Do bats migrate? Seems like a simple question. The simple answer is yes. However, it’s a little more complicated than that. What do you know about bats?
If you’ve ever had one in your home or business, probably more than you want to know about bats. Do you suspect you may have a bat problem at your home or business? If so, contact Central Plains Bat Removal for professional advice.
Thanks to Hollywood and horror movies, bats have gotten a bad rap. Contrary to popular belief, bats are beneficial to the ecosystem. Bats need food — a lot of food.
If you’ve seen bats flying around, they are most likely on the hunt for food. They use a lot of energy in their daily activities, and insects make up a large percentage of their food. The need for nutrition, mainly bugs, causes certain behaviors in some bat species and specific behavior in other species.
Some bats hibernate, and some bats migrate. Then there are the bats that do both. And bats that live in warm climates, such as Florida, may stay in their homes year-round and neither hibernate nor migrate.
Let’s take a look at hibernation. Insects, in general, prefer warm weather, and when the weather turns cold, the insects disappear. This creates a problem for bats. They must either hunker down and hibernate or head for warmer climates where there is an abundance of food.
For a bat to hibernate, it has to slow down its metabolic rate dramatically. This involves a drastic drop in a bat’s heart rate and respiratory rate to survive without food for long periods of time.
During hibernation, a bat’s heart rate can go from a normal, 200-300 beats per minute to only about ten beats per minute. Depending on its surroundings, a bat’s body temperature can reach near freezing. A couple of examples of bat species that hibernate are the Little Brown Bat and the Lesser Horseshoe Bat.
Yes, bats migrate. Just like other animals, not all bat species are the same. Many species migrate between their summer home and their winter home.
Besides searching for a more abundant food source, there are other reasons bats migrate. Some bats are seeking an ideal habitat for hibernating in winter. Some bats are looking for that special place to raise their young in the summer.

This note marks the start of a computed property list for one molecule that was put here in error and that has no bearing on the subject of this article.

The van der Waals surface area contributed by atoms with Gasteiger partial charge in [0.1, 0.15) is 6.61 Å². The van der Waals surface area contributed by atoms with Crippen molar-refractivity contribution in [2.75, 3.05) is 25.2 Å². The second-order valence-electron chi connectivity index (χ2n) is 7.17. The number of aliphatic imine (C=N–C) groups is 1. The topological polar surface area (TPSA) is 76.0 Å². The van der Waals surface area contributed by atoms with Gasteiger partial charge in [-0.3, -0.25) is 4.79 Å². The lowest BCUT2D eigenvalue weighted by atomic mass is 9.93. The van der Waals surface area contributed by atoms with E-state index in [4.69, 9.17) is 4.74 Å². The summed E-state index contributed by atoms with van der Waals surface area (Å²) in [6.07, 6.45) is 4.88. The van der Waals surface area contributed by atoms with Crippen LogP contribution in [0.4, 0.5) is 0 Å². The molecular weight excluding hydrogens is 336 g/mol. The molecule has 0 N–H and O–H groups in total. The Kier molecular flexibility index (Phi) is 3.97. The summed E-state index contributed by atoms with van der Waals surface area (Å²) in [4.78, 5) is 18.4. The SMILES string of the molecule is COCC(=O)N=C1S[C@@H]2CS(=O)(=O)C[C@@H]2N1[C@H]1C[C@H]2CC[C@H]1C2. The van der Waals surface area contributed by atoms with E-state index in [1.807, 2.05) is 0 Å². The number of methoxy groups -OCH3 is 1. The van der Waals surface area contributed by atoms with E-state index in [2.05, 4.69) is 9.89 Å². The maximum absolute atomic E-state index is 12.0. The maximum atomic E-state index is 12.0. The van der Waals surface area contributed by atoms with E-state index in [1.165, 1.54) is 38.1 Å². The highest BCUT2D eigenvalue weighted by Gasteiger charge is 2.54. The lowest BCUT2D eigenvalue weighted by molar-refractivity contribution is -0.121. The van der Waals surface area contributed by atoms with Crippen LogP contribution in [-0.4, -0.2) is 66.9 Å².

Most bat species that are tree roosting bats head south for the winter. One of these is the hoary bat. Hoary bats are the most widespread species of all bats in the Americas. Their range stretches from southeastern Canada to Hawaii.
In the summer months, hoary bats conceal themselves in the foliage of deciduous and coniferous trees. In the winter months, they spend their time hibernating in large colonies.
Hoary bats can fly as high as 8,000 feet and as fast as 13 miles an hour. Stopping at night on their long-distance migration in autumn and spring, they hunt moths, mosquitoes, and on occasion, another bat.
The Mexican free-tailed bat likes to live in caves and other similar protected locations. One of these caves is the famous Carlsbad Caverns located in New Mexico. Other places they like to make their home are under bridges, in abandoned buildings, and throughout attics. Some roosts have been known to house over a million bats.
These bats prefer to roost near water, allowing for a steady supply of food and insects, in addition to a water source. Free-tailed bats have a voracious appetite. They consume an enormous amount of moths and other insects. It is estimated that a large colony can consume over 250 tons of insects in a single night. That’s a lot of bugs.
According to National Geographic, lesser long-nosed bats “spend the winter in central Mexico then follow the scent of blooming flowers—often called the ‘nectar trail’—as far north as southern Arizona and New Mexico.” To reach the sweet nectar, this little three-inch-long bat has a tongue that is almost as long as its body.
When migrating, thousands of these bats gather in roosts to rest and give birth. It is critical that temperature and humidity levels are just right for these sensitive little bats. For this reason, they will generally return to the same places year after year. Their roosts are typically found in abandoned mines and caves.
The lesser long-nosed bat plays an important part as a pollinator. They are one of 3 species in North America that feed on nectar, spreading pollen as they go. In northern Mexico and the southwestern United States, these bats help to maintain the desert ecosystems.
This interesting little bat feeds on nectar and pollinates cacti and agave plants in these regions. For the blue agave plant, these bats are critical. Tequila is made from blue agave plants. This fact will play a crucial role in removing these bats from the endangered list.
As you can see by these examples, bats do indeed migrate. However, not all bats migrate. Some species hibernate, and other species remain in the same area year-round. Like many other kinds of animals, different species have different behaviors.
In addition, we’ve also learned that bats have gotten a bad reputation as some kind of vile animal that attacks people. In fact, bats are helpful and beneficial animals.
Unfortunately, sometimes bats can be a nuisance to people and will roost where we don’t want them to.
If bats take up residence in your home or business, don’t panic. Contact the professionals at Central Plains Bat Removal to resolve your bat problem, safely and humanely.
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